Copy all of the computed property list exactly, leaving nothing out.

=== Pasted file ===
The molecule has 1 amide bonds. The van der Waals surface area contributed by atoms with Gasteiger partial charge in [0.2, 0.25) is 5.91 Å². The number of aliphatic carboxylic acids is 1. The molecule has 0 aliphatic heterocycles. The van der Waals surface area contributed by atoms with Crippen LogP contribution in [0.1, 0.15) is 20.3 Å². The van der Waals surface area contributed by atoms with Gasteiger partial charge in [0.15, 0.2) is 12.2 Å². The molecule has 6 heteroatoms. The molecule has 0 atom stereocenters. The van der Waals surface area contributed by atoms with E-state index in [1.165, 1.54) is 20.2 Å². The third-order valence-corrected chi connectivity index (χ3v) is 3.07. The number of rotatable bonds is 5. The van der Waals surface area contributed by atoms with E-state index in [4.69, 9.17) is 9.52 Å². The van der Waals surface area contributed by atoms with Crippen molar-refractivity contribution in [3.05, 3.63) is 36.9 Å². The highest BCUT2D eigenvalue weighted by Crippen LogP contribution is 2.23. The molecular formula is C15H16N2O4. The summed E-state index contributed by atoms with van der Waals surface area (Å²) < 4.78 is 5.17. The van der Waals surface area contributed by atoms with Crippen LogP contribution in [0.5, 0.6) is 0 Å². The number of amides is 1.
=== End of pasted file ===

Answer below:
The molecule has 1 amide bonds. The van der Waals surface area contributed by atoms with Gasteiger partial charge in [0.2, 0.25) is 5.91 Å². The number of aliphatic carboxylic acids is 1. The molecule has 0 aliphatic heterocycles. The van der Waals surface area contributed by atoms with Crippen LogP contribution in [0.1, 0.15) is 20.3 Å². The van der Waals surface area contributed by atoms with Gasteiger partial charge in [0.15, 0.2) is 12.2 Å². The molecule has 6 heteroatoms. The molecule has 0 atom stereocenters. The van der Waals surface area contributed by atoms with E-state index in [1.165, 1.54) is 20.2 Å². The third-order valence-corrected chi connectivity index (χ3v) is 3.07. The number of rotatable bonds is 5. The van der Waals surface area contributed by atoms with E-state index in [4.69, 9.17) is 9.52 Å². The van der Waals surface area contributed by atoms with Crippen molar-refractivity contribution in [3.05, 3.63) is 36.9 Å². The highest BCUT2D eigenvalue weighted by Crippen LogP contribution is 2.23. The molecular formula is C15H16N2O4. The summed E-state index contributed by atoms with van der Waals surface area (Å²) < 4.78 is 5.17. The van der Waals surface area contributed by atoms with Crippen LogP contribution in [0.5, 0.6) is 0 Å². The number of amides is 1.